Factors Influencing the Institutionalization of Distance Education in Higher Education

By Piña, Anthony A. | Quarterly Review of Distance Education, January 1, 2008 | Go to article overview

Factors Influencing the Institutionalization of Distance Education in Higher Education


Piña, Anthony A., Quarterly Review of Distance Education


The purpose of this study was to determine actions that colleges and universities can take to institutionalize their distance education programs. Thirty factors found to influence the institutionalization of innovations were identified from the literature. These were rated by distance education faculty and leaders as to their importance for influencing the institutionalization of distance education. Data were analyzed according to institutional role, institutional academic level, and institutional locale. All 30 factors were validated as indicators of institutionalization of distance education. Distance education faculty and leaders demonstrated a high level of agreement as to the importance of the various institutionalization factors.

Less than 2 decades ago, the authors of an influential text had this to say about the state of distance education in the United States: "Dis- tance education, although a popular and effec- tive concept in other countries, is still something of an unknown quantity in the United States and, with the possible exception of correspondence courses and telecourses, has until now had little impact here" (Verduin & Clark, 1991, p. 9). This sentiment was also echoed in the educational technology journals of the time. Clark (1989), for example, acknowledged that colleges and universities in the United States were "not leading practitio- ners of distance education at the adult learning level" (p. 7).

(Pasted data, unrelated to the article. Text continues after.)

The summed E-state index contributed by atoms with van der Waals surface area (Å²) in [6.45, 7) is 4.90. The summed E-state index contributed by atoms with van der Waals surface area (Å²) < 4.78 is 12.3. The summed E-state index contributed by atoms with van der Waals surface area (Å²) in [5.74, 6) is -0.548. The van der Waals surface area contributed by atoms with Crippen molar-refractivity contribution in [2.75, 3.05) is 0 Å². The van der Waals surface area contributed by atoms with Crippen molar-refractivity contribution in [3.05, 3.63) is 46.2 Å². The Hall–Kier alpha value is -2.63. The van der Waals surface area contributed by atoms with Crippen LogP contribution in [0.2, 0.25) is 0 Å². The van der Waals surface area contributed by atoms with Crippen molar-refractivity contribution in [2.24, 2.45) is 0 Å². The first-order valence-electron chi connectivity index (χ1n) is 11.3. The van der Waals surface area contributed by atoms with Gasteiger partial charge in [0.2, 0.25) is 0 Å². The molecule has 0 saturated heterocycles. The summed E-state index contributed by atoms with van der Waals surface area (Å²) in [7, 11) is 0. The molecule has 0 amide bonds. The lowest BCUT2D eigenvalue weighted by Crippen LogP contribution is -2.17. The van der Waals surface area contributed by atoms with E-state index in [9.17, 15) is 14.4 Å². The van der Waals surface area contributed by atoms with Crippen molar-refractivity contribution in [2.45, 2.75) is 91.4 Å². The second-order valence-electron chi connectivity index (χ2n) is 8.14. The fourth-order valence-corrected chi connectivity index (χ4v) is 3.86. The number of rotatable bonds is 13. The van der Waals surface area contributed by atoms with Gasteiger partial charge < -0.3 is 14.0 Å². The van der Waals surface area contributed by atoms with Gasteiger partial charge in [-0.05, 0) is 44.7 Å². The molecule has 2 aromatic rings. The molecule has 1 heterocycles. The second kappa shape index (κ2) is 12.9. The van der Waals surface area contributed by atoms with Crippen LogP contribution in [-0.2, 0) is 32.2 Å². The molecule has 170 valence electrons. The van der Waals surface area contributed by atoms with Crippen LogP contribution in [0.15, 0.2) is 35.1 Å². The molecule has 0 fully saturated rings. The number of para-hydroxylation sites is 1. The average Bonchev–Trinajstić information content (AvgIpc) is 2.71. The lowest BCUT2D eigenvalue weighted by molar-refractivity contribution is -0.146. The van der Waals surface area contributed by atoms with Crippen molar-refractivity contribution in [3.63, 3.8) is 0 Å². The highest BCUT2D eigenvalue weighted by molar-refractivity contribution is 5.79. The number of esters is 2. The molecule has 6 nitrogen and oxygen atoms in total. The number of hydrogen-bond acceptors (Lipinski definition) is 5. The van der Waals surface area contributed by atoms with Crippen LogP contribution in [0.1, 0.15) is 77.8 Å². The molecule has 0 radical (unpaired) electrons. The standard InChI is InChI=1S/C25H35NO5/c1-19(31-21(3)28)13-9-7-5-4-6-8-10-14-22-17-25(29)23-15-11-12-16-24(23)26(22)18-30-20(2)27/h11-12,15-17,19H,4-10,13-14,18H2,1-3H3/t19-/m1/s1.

As the first decade of the new millennium draws to a close, it appears obvious that this situation has changed considerably. The advent of the public Internet has facilitated a meteoric rise of online instruction (Simonson, Smaldino, Albright, & Zvacek, 2006). According to research conducted by the Sloan Consortium, 83% of colleges and universities now offer courses at a distance (Allen Sc Seaman, 2007). However, far fewer of these have established institutionwide distance education programs that include centralized coordination and complete degree or certificate programs available at a distance (Bear & Nixon, 2006; Boyd-Barrett, 2000).

FROM ONLINE COURSES TO ONLINE PROGRAMS

Individuals and groups critical of online and distance learning have often characterized it as a scheme foisted upon faculty by money conscious administrators (e.g. Carnevale, 2000; Noble, 2003). Although some higher education institutions engage in systematic planning by administration prior to offering online courses (Gersten & Evans, 2004), it is common for distance learning programs to evolve from an initial group of online courses developed independently by faculty-"the result of random acts of innovation initiated by risk-taking individual academics" (Taylor, 2001, p. 7).

Once a college or university begins to increase its online course offerings, it can either remain in the mode of decentralized course delivery or it may take the journey from online courses to the establishment of an institution-wide distance education program (Hunt & Piña, 2004). This "tipping point" can be brought about by a number of factors, including declining student enrollment (Oakley, 2004), pressure from students or faculty, or competition from competing institutions (Olson, 2002; Picciano, 2001). Unfortunately, many higher education institutions take a reactive, rather than a proactive stance toward distance education. In a study commissioned by the nation's largest teachers' union and a large online learning management system provider, Phipps and Merisotis (2000) found that many institutions were struggling to come to grips with the demand for distance education:

Because of increasing student interest in Internet-based distance education at some of the institutions in the case study, administrators revealed that policies are being developed to catch up with practice. One administrator said simply that the institution is moving ahead without all of the answers. While some institutions were farther ahead in their planning than others, some institutions that are struggling to keep up with the demand for Internet-based courses have made a conscious decision to serve students immediately and plan later.

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